When hierarchical power, loss of face and other forms of intimidation are as subtle as they are powerful, then critical thinking about context may be limited. There are many events we can compare and learn from. An analogous event where deception and lack of awareness, a controlled environment, closed cosmos and manipulation was tragically played out was in Jonestown. We are fortunate whenever we may come to see that the more we challenge others to think outside their box, the less aware we become about the ways our own boxed-in realties constrains our thinking. To paraphrase R. D. Laing from his book The Politics of the Family and Other Essays (New York: Vintage Books, 1971), the busier hand-picked consultants become sorting out different others trapped in their box, the less aware they are about how they are tethered, tied in knots, deep in their own boxes and in bottomless denial concerning their own realities. Hired hands who claim to encourage others to think outside the box seldom describe the box they themselves are already in and from which their own thinking arises. If it is true that there is no neutral or value free place where humans can stand, and if no one can completely stand outside of a box, then how is this task of “thinking outside “the” box culturally possible?
Let us consider a few additional quotations Politics of the Family. At one point, Laing is talking about a family context and in particular, a single member of the family.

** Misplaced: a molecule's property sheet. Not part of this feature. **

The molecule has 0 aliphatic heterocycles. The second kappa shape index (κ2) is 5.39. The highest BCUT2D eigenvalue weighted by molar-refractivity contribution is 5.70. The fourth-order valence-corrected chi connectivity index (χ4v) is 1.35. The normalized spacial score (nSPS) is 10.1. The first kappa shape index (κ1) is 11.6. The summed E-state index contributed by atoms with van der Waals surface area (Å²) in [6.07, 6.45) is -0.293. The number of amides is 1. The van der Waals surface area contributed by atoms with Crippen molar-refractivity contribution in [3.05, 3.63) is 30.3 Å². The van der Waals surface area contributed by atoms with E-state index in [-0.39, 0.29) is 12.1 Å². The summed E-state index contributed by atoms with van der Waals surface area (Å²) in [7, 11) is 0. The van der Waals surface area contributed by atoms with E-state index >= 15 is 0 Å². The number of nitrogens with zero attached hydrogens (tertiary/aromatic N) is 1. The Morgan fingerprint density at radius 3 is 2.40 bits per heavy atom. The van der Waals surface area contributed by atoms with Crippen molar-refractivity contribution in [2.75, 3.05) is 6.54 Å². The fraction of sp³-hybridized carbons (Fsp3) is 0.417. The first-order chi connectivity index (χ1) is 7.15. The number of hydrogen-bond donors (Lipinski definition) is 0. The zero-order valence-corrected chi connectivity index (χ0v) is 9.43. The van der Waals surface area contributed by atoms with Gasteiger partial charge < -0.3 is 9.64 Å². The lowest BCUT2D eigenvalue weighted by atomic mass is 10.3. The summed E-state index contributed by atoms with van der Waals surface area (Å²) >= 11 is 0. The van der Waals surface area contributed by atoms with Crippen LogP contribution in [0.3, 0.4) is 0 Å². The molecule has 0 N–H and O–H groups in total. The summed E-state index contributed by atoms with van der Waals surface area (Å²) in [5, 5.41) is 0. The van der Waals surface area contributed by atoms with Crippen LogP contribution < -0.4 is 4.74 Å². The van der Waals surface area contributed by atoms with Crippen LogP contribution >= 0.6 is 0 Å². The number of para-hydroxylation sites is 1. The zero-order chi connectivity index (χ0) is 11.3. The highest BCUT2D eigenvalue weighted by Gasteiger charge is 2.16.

A mind cop (psychiatrist) has been summoned to “help” the deluded family member think differently, or, at least to think outside the box of his delusion. He is under the delusion that he is being persecuted, by our attempt to help him to realize that he is not being persecuted (p. 20).
The above quotation helps us to see that this process of thinking about outside/inside can be convoluted from the beginning.
Lying is against the rules: children are not supposed to lie to their parents, and they are supposed to believe their parents if or when their parents lie to them (p. 21).
A psychiatrist who professes to be a healer of souls, but who in fact keeps people asleep, treats them for waking up, and helps them to go to sleep again (increasingly effectively as this field of technology sharpens its weapons), will both help to drive them really crazy, and confirm the patient’s worst fears (p. 25).
What we can learn from these quotes is that linear – not systemic – thinking is operating, encouraged and unquestioned.
The more one studies families in detail, the more it becomes apparent that patterns are spread over generations… We ourselves, all of us, are ourselves the elements of the patterns that we are trying to discern. Family patterns are not laid out before us like the stars in the sky… We are acting parts in a play, that we have never read and never seen, whose plot we don’t know, whose existence we can glimpse, but whose ending I do not dare to presume to imagine (p. 31).